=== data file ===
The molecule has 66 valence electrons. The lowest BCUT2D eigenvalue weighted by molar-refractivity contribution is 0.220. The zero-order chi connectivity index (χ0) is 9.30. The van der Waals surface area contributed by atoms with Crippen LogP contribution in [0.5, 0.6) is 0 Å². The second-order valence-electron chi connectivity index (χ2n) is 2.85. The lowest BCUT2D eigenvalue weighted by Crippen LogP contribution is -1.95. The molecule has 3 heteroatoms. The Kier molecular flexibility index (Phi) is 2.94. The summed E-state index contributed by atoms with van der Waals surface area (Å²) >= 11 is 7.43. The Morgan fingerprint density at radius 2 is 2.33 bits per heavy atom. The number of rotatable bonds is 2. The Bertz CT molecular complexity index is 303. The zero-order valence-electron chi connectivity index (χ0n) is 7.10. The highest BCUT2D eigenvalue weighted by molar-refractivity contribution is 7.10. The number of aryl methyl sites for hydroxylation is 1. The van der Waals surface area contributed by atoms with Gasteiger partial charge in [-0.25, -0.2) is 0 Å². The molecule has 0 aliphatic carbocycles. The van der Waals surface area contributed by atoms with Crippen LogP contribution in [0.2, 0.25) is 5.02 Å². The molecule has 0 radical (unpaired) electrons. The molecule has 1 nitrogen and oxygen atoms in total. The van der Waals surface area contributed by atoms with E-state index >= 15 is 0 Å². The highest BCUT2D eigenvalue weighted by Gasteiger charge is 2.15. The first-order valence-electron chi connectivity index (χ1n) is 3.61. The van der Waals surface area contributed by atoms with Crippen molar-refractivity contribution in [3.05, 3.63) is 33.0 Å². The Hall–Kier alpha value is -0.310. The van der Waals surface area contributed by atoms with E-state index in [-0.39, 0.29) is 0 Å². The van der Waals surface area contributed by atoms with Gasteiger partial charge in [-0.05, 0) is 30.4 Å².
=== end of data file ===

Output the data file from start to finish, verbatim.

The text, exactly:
The molecule has 66 valence electrons. The lowest BCUT2D eigenvalue weighted by molar-refractivity contribution is 0.220. The zero-order chi connectivity index (χ0) is 9.30. The van der Waals surface area contributed by atoms with Crippen LogP contribution in [0.5, 0.6) is 0 Å². The second-order valence-electron chi connectivity index (χ2n) is 2.85. The lowest BCUT2D eigenvalue weighted by Crippen LogP contribution is -1.95. The molecule has 3 heteroatoms. The Kier molecular flexibility index (Phi) is 2.94. The summed E-state index contributed by atoms with van der Waals surface area (Å²) >= 11 is 7.43. The Morgan fingerprint density at radius 2 is 2.33 bits per heavy atom. The number of rotatable bonds is 2. The Bertz CT molecular complexity index is 303. The zero-order valence-electron chi connectivity index (χ0n) is 7.10. The highest BCUT2D eigenvalue weighted by molar-refractivity contribution is 7.10. The number of aryl methyl sites for hydroxylation is 1. The van der Waals surface area contributed by atoms with Gasteiger partial charge in [-0.25, -0.2) is 0 Å². The molecule has 0 aliphatic carbocycles. The van der Waals surface area contributed by atoms with Crippen LogP contribution in [0.2, 0.25) is 5.02 Å². The molecule has 0 radical (unpaired) electrons. The molecule has 1 nitrogen and oxygen atoms in total. The van der Waals surface area contributed by atoms with E-state index >= 15 is 0 Å². The highest BCUT2D eigenvalue weighted by Gasteiger charge is 2.15. The first-order valence-electron chi connectivity index (χ1n) is 3.61. The van der Waals surface area contributed by atoms with Crippen molar-refractivity contribution in [3.05, 3.63) is 33.0 Å². The Hall–Kier alpha value is -0.310. The van der Waals surface area contributed by atoms with E-state index in [-0.39, 0.29) is 0 Å². The van der Waals surface area contributed by atoms with Gasteiger partial charge in [-0.05, 0) is 30.4 Å².